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U.S. Digital Response Program matches volunteers with county needs

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    U.S. Digital Response Program matches volunteers with county needs

    The U.S. Digital Response (USDR) is a new opportunity available to counties where requests can be submitted for assistance in the areas of data, digital and operational capacities of government. These volunteers come from technology backgrounds. Founded by former U.S. Deputy CTOs who have run federal open data policies and programs and launced the United States Digital Service in addition to working in the tech industry, the USDR Team includes:

    • Reylene Yung, CEO – Recent Fellow with the Aspen Institute’s Tech Policy Hub, with experience with Stripe and Facebook
    • Cori Zarek – Director of the Digital Service Collaborative at Georgetown University’s Beeck Center for Social Impact + Innovation, who previously served as the Deputy U.S. Chief Technology Officer
    • Jennifer Pahlka – Founder and Former Executive Director of Code for America, as well as the U.S. Deputy Chief Technology Officer in the White House Office of Science and Technology Policy from 2013–2014
    • Robin Carnahan – Former Missouri Secretary of State

    The program matches certified volunteers with state and local government needs. These volunteers come from technology backgrounds including data science, front-end engineering, back-end engineering, product management, site reliability engineering and operations, user research and design, as well as other areas such as general management, manufacturing and production, logistics and supply chain, procurement, healthcare, public health and epidemiology, health diagnostics, and disaster relief and response.

    As of yesterday, there are over 3,000 volunteers. In a very short period of time, these volunteers have helped to fill needs that include recently developed projects such as “Ask a Scientist” website for New Jersey. New Jersey created this website in collaboration with the Federation of American Scientists to answer the public’s questions about COVID-19. The code is open source and publicly available through GitHub, so anyone else can do the same.

    For more information or to submit a request or volunteer, go to http://www.usdigitalresponse.org/.

    The U.S. Digital Response (USDR) is a new opportunity available to counties where requests can be submitted for assistance in the areas of data, digital and operational capacities of government.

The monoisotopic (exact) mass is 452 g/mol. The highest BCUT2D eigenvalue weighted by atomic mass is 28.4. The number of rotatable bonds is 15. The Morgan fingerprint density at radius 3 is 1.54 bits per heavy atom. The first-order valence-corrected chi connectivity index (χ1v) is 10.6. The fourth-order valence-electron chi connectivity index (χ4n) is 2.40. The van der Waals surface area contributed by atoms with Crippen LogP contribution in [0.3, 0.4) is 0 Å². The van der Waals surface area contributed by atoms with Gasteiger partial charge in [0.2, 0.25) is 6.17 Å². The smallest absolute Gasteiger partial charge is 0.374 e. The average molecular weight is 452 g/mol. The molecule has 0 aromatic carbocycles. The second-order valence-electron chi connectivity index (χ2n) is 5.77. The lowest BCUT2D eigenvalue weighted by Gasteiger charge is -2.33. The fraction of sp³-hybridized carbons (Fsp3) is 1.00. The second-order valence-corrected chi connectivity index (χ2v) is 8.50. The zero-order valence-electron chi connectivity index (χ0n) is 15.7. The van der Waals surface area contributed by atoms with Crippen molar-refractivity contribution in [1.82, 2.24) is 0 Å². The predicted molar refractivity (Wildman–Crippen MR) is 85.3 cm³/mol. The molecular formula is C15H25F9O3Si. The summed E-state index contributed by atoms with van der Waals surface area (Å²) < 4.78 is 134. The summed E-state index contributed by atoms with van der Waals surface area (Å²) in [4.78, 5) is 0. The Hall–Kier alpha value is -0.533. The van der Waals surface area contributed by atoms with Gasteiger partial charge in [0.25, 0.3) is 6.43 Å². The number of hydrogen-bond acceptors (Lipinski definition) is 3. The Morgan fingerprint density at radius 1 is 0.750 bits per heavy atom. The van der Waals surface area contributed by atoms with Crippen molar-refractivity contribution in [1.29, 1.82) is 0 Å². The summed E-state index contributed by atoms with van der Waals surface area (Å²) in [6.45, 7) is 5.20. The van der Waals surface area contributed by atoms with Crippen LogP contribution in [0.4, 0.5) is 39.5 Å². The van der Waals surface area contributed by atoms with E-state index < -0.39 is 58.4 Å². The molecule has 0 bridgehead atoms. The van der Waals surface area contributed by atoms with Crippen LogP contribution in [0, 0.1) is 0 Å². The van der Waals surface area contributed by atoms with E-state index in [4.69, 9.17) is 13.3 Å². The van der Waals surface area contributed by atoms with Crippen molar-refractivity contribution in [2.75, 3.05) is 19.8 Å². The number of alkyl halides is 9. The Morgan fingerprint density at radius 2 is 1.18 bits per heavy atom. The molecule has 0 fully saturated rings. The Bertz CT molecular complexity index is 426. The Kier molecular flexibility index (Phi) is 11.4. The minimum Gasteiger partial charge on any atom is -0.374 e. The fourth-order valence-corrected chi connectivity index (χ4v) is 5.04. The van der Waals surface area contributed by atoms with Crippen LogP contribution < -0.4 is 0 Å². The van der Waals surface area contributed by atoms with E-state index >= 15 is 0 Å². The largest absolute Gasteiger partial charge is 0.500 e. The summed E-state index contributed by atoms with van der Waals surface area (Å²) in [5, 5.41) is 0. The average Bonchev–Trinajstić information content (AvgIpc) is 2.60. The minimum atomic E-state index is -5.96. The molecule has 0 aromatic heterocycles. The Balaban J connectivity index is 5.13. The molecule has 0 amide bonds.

2020-04-03
    Blog
    2020-04-03

The U.S. Digital Response (USDR) is a new opportunity available to counties where requests can be submitted for assistance in the areas of data, digital and operational capacities of government. These volunteers come from technology backgrounds. Founded by former U.S. Deputy CTOs who have run federal open data policies and programs and launced the United States Digital Service in addition to working in the tech industry, the USDR Team includes:

  • Reylene Yung, CEO – Recent Fellow with the Aspen Institute’s Tech Policy Hub, with experience with Stripe and Facebook
  • Cori Zarek – Director of the Digital Service Collaborative at Georgetown University’s Beeck Center for Social Impact + Innovation, who previously served as the Deputy U.S. Chief Technology Officer
  • Jennifer Pahlka – Founder and Former Executive Director of Code for America, as well as the U.S. Deputy Chief Technology Officer in the White House Office of Science and Technology Policy from 2013–2014
  • Robin Carnahan – Former Missouri Secretary of State

The program matches certified volunteers with state and local government needs. These volunteers come from technology backgrounds including data science, front-end engineering, back-end engineering, product management, site reliability engineering and operations, user research and design, as well as other areas such as general management, manufacturing and production, logistics and supply chain, procurement, healthcare, public health and epidemiology, health diagnostics, and disaster relief and response.

As of yesterday, there are over 3,000 volunteers. In a very short period of time, these volunteers have helped to fill needs that include recently developed projects such as “Ask a Scientist” website for New Jersey. New Jersey created this website in collaboration with the Federation of American Scientists to answer the public’s questions about COVID-19. The code is open source and publicly available through GitHub, so anyone else can do the same.

For more information or to submit a request or volunteer, go to http://www.usdigitalresponse.org/.

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